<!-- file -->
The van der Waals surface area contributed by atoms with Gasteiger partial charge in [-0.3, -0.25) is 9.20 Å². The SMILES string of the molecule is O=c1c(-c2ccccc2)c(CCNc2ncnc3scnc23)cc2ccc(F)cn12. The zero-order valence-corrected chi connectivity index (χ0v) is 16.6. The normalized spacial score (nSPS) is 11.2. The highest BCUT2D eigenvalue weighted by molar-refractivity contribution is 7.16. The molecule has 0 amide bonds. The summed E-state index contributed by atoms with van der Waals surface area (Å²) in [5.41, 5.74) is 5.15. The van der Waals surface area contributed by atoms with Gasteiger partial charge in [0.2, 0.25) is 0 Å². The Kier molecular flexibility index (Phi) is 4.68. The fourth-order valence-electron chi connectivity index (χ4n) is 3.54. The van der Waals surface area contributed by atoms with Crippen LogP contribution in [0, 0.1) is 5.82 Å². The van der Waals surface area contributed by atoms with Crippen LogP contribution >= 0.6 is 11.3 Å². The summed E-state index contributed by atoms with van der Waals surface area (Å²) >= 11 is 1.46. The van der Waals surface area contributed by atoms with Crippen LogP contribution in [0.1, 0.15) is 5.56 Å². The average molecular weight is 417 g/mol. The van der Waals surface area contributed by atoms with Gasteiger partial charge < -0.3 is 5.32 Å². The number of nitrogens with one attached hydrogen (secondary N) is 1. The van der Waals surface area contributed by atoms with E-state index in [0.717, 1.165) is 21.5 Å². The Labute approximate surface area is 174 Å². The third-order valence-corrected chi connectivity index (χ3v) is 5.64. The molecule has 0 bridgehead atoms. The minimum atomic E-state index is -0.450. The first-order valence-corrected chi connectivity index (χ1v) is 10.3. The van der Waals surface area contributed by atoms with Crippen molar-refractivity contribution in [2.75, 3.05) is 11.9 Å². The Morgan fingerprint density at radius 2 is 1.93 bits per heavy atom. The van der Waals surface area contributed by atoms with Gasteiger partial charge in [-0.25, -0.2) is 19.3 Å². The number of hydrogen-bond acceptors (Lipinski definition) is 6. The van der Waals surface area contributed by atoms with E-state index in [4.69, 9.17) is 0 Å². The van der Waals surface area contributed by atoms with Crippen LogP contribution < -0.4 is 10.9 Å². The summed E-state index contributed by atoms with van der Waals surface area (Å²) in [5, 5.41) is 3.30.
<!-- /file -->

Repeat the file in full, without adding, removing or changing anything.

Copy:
The van der Waals surface area contributed by atoms with Gasteiger partial charge in [-0.3, -0.25) is 9.20 Å². The SMILES string of the molecule is O=c1c(-c2ccccc2)c(CCNc2ncnc3scnc23)cc2ccc(F)cn12. The zero-order valence-corrected chi connectivity index (χ0v) is 16.6. The normalized spacial score (nSPS) is 11.2. The highest BCUT2D eigenvalue weighted by molar-refractivity contribution is 7.16. The molecule has 0 amide bonds. The summed E-state index contributed by atoms with van der Waals surface area (Å²) in [5.41, 5.74) is 5.15. The van der Waals surface area contributed by atoms with Gasteiger partial charge in [0.2, 0.25) is 0 Å². The Kier molecular flexibility index (Phi) is 4.68. The fourth-order valence-electron chi connectivity index (χ4n) is 3.54. The van der Waals surface area contributed by atoms with Crippen LogP contribution in [0, 0.1) is 5.82 Å². The van der Waals surface area contributed by atoms with Crippen LogP contribution >= 0.6 is 11.3 Å². The summed E-state index contributed by atoms with van der Waals surface area (Å²) >= 11 is 1.46. The van der Waals surface area contributed by atoms with Crippen LogP contribution in [0.1, 0.15) is 5.56 Å². The average molecular weight is 417 g/mol. The van der Waals surface area contributed by atoms with Gasteiger partial charge < -0.3 is 5.32 Å². The number of nitrogens with one attached hydrogen (secondary N) is 1. The van der Waals surface area contributed by atoms with E-state index in [0.717, 1.165) is 21.5 Å². The Labute approximate surface area is 174 Å². The third-order valence-corrected chi connectivity index (χ3v) is 5.64. The molecule has 0 bridgehead atoms. The minimum atomic E-state index is -0.450. The first-order valence-corrected chi connectivity index (χ1v) is 10.3. The van der Waals surface area contributed by atoms with Crippen molar-refractivity contribution in [2.75, 3.05) is 11.9 Å². The Morgan fingerprint density at radius 2 is 1.93 bits per heavy atom. The van der Waals surface area contributed by atoms with Gasteiger partial charge in [-0.25, -0.2) is 19.3 Å². The number of hydrogen-bond acceptors (Lipinski definition) is 6. The van der Waals surface area contributed by atoms with E-state index in [4.69, 9.17) is 0 Å². The van der Waals surface area contributed by atoms with Crippen LogP contribution < -0.4 is 10.9 Å². The summed E-state index contributed by atoms with van der Waals surface area (Å²) in [5, 5.41) is 3.30.